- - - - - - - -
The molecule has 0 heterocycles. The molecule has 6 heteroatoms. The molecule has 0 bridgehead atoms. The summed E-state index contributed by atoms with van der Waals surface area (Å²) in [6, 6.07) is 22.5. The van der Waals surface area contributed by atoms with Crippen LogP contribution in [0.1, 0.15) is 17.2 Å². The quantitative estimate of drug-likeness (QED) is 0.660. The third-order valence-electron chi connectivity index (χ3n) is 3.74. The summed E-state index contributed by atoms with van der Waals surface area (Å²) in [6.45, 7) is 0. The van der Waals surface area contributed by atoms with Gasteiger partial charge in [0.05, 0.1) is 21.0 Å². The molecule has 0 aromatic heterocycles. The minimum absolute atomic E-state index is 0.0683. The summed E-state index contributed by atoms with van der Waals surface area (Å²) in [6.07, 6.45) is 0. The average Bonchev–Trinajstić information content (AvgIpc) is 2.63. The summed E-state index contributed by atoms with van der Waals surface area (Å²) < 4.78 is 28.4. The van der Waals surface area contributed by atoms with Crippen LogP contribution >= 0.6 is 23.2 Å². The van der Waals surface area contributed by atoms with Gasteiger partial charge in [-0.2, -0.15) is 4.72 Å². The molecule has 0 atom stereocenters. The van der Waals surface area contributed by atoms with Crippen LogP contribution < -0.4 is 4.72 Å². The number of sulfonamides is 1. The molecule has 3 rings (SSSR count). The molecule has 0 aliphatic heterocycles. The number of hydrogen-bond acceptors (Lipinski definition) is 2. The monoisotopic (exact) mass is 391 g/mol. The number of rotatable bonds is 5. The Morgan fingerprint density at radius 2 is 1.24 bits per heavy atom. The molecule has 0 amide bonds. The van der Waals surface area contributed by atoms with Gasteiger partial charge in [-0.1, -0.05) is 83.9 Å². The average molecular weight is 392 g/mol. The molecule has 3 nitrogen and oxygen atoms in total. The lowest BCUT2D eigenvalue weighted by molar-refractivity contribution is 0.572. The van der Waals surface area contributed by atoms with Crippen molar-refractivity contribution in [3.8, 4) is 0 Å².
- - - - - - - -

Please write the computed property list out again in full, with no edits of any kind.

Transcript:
The molecule has 0 heterocycles. The molecule has 6 heteroatoms. The molecule has 0 bridgehead atoms. The summed E-state index contributed by atoms with van der Waals surface area (Å²) in [6, 6.07) is 22.5. The van der Waals surface area contributed by atoms with Crippen LogP contribution in [0.1, 0.15) is 17.2 Å². The quantitative estimate of drug-likeness (QED) is 0.660. The third-order valence-electron chi connectivity index (χ3n) is 3.74. The summed E-state index contributed by atoms with van der Waals surface area (Å²) in [6.45, 7) is 0. The van der Waals surface area contributed by atoms with Gasteiger partial charge in [0.05, 0.1) is 21.0 Å². The molecule has 0 aromatic heterocycles. The minimum absolute atomic E-state index is 0.0683. The summed E-state index contributed by atoms with van der Waals surface area (Å²) in [6.07, 6.45) is 0. The average Bonchev–Trinajstić information content (AvgIpc) is 2.63. The summed E-state index contributed by atoms with van der Waals surface area (Å²) < 4.78 is 28.4. The van der Waals surface area contributed by atoms with Crippen LogP contribution >= 0.6 is 23.2 Å². The van der Waals surface area contributed by atoms with Gasteiger partial charge in [-0.2, -0.15) is 4.72 Å². The molecule has 0 atom stereocenters. The van der Waals surface area contributed by atoms with Crippen LogP contribution < -0.4 is 4.72 Å². The number of sulfonamides is 1. The molecule has 3 rings (SSSR count). The molecule has 0 aliphatic heterocycles. The number of hydrogen-bond acceptors (Lipinski definition) is 2. The monoisotopic (exact) mass is 391 g/mol. The number of rotatable bonds is 5. The Morgan fingerprint density at radius 2 is 1.24 bits per heavy atom. The molecule has 0 amide bonds. The van der Waals surface area contributed by atoms with Gasteiger partial charge in [-0.1, -0.05) is 83.9 Å². The average molecular weight is 392 g/mol. The molecule has 3 nitrogen and oxygen atoms in total. The lowest BCUT2D eigenvalue weighted by molar-refractivity contribution is 0.572. The van der Waals surface area contributed by atoms with Crippen molar-refractivity contribution in [3.8, 4) is 0 Å².